Apart from scientific expertise, the North also has plenty to offer when it comes to linking different imaging techniques. In the area of surgical microscopes, attempts are currently being made to depict data from the pre-surgical in vivo diagnosis in the microscope’s field of view, to assist the surgeon. A special area that combines expertise in medical engineering and biotechnology, and is well established in this region, is molecular imaging. Internationally, molecular imaging – the visualisation of molecular, biochemical and cellular events using non-invasive imaging methods – is one of the most dynamic areas growth and innovation in medicine. Its successful development means that, thanks to more specific diagnosis, therapy can be tailored individually to a single patient, thus improving the chances of recovery. In Life Science Nord, the University Medical Centers of Schleswig- Holstein and Hamburg- Eppendorf have cooperated with the technology partner Philips for several years, and have achieved progress in molecular imaging research. Keyhole surgery

In the Life Science Nord region, keyhole surgery is very well represented. North Germany plays a leading role when it comes to high-precision medical instruments and innovative high-tech solutions for the operating room. From three-dimensional imaging devices to centralised control of surgical systems, pioneering products and instruments are being developed in medical engineering companies in Hamburg and Schleswig- Holstein.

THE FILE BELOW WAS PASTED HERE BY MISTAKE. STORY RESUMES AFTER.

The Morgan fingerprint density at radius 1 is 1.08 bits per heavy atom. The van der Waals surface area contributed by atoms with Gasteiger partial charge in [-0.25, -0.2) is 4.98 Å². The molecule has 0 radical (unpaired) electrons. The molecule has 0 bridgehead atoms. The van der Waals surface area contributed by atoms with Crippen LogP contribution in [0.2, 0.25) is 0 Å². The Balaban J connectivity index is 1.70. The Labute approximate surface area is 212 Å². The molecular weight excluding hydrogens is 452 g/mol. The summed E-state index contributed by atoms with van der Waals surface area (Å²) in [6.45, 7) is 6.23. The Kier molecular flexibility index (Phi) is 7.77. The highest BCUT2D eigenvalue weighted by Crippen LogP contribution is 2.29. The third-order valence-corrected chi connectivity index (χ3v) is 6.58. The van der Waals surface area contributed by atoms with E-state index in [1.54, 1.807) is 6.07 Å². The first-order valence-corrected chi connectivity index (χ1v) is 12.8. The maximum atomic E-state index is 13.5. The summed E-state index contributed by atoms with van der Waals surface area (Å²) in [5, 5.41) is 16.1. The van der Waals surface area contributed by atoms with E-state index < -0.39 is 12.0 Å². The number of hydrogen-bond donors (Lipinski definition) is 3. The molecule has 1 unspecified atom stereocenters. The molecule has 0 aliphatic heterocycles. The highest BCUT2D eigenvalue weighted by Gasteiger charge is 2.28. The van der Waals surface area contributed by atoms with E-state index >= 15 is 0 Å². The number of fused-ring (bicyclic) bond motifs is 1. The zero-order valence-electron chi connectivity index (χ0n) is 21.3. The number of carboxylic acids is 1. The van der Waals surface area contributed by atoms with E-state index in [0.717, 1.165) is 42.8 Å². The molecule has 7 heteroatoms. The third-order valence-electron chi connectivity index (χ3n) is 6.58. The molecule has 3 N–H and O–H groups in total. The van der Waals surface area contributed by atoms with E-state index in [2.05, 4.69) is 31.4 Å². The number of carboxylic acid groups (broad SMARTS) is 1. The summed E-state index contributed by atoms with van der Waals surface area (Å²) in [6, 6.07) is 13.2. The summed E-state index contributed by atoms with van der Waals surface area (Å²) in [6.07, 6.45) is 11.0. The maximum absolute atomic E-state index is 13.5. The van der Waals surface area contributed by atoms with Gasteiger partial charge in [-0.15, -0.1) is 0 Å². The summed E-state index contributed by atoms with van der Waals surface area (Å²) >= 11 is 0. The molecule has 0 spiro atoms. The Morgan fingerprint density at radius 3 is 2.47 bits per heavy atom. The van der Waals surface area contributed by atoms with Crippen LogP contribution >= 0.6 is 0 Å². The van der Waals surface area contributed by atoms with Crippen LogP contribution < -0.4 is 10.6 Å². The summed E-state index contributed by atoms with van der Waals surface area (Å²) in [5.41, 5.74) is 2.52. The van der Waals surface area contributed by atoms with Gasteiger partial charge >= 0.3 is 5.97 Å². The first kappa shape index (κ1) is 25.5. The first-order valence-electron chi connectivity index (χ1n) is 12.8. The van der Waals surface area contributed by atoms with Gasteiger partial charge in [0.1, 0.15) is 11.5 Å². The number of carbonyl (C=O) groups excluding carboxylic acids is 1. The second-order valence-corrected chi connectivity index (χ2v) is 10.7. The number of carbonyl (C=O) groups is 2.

In Hamburg and Schleswig- Holstein, there is a broad technological base in industry and scientific institutes, notably in the fields of preoperative and intraoperative diagnostics as well as in minimally invasive and microsurgical intervention. Hospitals and large specialised practices also have a high level of expertise in applying minimally invasive techniques.

Some 40 companies develop and manufacture new devices and services in the fields of surgery and surgical instruments. In addition, 25 companies are involved in imaging and diagnostic technologies. One trend common to all these firms is the integration of preoperative data into intervention procedures and the implementation of intraoperative data which provides simultaneous availability of diagnostic and visualisation data to assess therapy options.